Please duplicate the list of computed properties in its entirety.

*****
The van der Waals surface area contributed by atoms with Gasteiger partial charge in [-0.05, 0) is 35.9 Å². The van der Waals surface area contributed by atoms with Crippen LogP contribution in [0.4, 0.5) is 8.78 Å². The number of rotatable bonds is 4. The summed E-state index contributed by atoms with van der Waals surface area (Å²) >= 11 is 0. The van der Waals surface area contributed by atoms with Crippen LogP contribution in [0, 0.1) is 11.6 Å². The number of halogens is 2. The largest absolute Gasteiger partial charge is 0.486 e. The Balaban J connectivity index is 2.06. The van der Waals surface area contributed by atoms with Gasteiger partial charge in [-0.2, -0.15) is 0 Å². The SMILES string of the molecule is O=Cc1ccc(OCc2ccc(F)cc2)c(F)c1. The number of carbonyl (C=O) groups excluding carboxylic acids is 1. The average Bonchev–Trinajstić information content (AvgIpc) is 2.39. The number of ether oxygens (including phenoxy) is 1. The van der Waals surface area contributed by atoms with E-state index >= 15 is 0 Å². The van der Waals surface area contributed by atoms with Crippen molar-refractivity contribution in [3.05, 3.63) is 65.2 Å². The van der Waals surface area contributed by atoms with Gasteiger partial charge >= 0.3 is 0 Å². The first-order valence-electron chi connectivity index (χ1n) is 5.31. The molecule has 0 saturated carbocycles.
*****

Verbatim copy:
The van der Waals surface area contributed by atoms with Gasteiger partial charge in [-0.05, 0) is 35.9 Å². The van der Waals surface area contributed by atoms with Crippen LogP contribution in [0.4, 0.5) is 8.78 Å². The number of rotatable bonds is 4. The summed E-state index contributed by atoms with van der Waals surface area (Å²) >= 11 is 0. The van der Waals surface area contributed by atoms with Crippen LogP contribution in [0, 0.1) is 11.6 Å². The number of halogens is 2. The largest absolute Gasteiger partial charge is 0.486 e. The Balaban J connectivity index is 2.06. The van der Waals surface area contributed by atoms with Gasteiger partial charge in [-0.2, -0.15) is 0 Å². The SMILES string of the molecule is O=Cc1ccc(OCc2ccc(F)cc2)c(F)c1. The number of carbonyl (C=O) groups excluding carboxylic acids is 1. The average Bonchev–Trinajstić information content (AvgIpc) is 2.39. The number of ether oxygens (including phenoxy) is 1. The van der Waals surface area contributed by atoms with E-state index >= 15 is 0 Å². The van der Waals surface area contributed by atoms with Crippen molar-refractivity contribution in [3.05, 3.63) is 65.2 Å². The van der Waals surface area contributed by atoms with Gasteiger partial charge >= 0.3 is 0 Å². The first-order valence-electron chi connectivity index (χ1n) is 5.31. The molecule has 0 saturated carbocycles.